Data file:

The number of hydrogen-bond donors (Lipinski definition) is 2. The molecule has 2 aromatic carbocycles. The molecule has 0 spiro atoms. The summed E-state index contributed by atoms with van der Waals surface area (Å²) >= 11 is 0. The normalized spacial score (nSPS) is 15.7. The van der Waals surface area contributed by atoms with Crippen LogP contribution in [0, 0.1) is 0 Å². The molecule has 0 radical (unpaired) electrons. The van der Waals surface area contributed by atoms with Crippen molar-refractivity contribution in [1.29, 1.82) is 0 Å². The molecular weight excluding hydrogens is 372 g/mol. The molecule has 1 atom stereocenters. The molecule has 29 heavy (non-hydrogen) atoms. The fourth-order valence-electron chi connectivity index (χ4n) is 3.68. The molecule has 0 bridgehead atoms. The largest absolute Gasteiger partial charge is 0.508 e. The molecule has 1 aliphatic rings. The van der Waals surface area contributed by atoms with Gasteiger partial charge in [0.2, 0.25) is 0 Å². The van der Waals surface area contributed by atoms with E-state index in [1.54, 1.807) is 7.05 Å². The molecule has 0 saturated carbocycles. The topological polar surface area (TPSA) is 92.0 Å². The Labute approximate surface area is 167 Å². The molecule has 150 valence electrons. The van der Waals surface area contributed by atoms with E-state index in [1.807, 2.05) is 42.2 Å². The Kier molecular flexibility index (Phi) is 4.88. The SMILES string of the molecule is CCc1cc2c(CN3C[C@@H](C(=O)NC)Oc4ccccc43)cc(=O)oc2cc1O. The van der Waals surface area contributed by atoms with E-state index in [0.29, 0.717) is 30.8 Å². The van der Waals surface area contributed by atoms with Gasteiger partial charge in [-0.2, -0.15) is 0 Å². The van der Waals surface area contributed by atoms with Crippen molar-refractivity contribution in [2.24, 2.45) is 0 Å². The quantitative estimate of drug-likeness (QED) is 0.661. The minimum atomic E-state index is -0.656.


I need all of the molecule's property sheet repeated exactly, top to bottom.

The number of hydrogen-bond donors (Lipinski definition) is 2. The molecule has 2 aromatic carbocycles. The molecule has 0 spiro atoms. The summed E-state index contributed by atoms with van der Waals surface area (Å²) >= 11 is 0. The normalized spacial score (nSPS) is 15.7. The van der Waals surface area contributed by atoms with Crippen LogP contribution in [0, 0.1) is 0 Å². The molecule has 0 radical (unpaired) electrons. The van der Waals surface area contributed by atoms with Crippen molar-refractivity contribution in [1.29, 1.82) is 0 Å². The molecular weight excluding hydrogens is 372 g/mol. The molecule has 1 atom stereocenters. The molecule has 29 heavy (non-hydrogen) atoms. The fourth-order valence-electron chi connectivity index (χ4n) is 3.68. The molecule has 0 bridgehead atoms. The largest absolute Gasteiger partial charge is 0.508 e. The molecule has 1 aliphatic rings. The van der Waals surface area contributed by atoms with Gasteiger partial charge in [0.2, 0.25) is 0 Å². The van der Waals surface area contributed by atoms with E-state index in [1.54, 1.807) is 7.05 Å². The molecule has 0 saturated carbocycles. The topological polar surface area (TPSA) is 92.0 Å². The Labute approximate surface area is 167 Å². The molecule has 150 valence electrons. The van der Waals surface area contributed by atoms with E-state index in [1.807, 2.05) is 42.2 Å². The Kier molecular flexibility index (Phi) is 4.88. The SMILES string of the molecule is CCc1cc2c(CN3C[C@@H](C(=O)NC)Oc4ccccc43)cc(=O)oc2cc1O. The van der Waals surface area contributed by atoms with E-state index in [0.29, 0.717) is 30.8 Å². The van der Waals surface area contributed by atoms with Gasteiger partial charge in [-0.2, -0.15) is 0 Å². The van der Waals surface area contributed by atoms with Crippen molar-refractivity contribution in [2.24, 2.45) is 0 Å². The quantitative estimate of drug-likeness (QED) is 0.661. The minimum atomic E-state index is -0.656.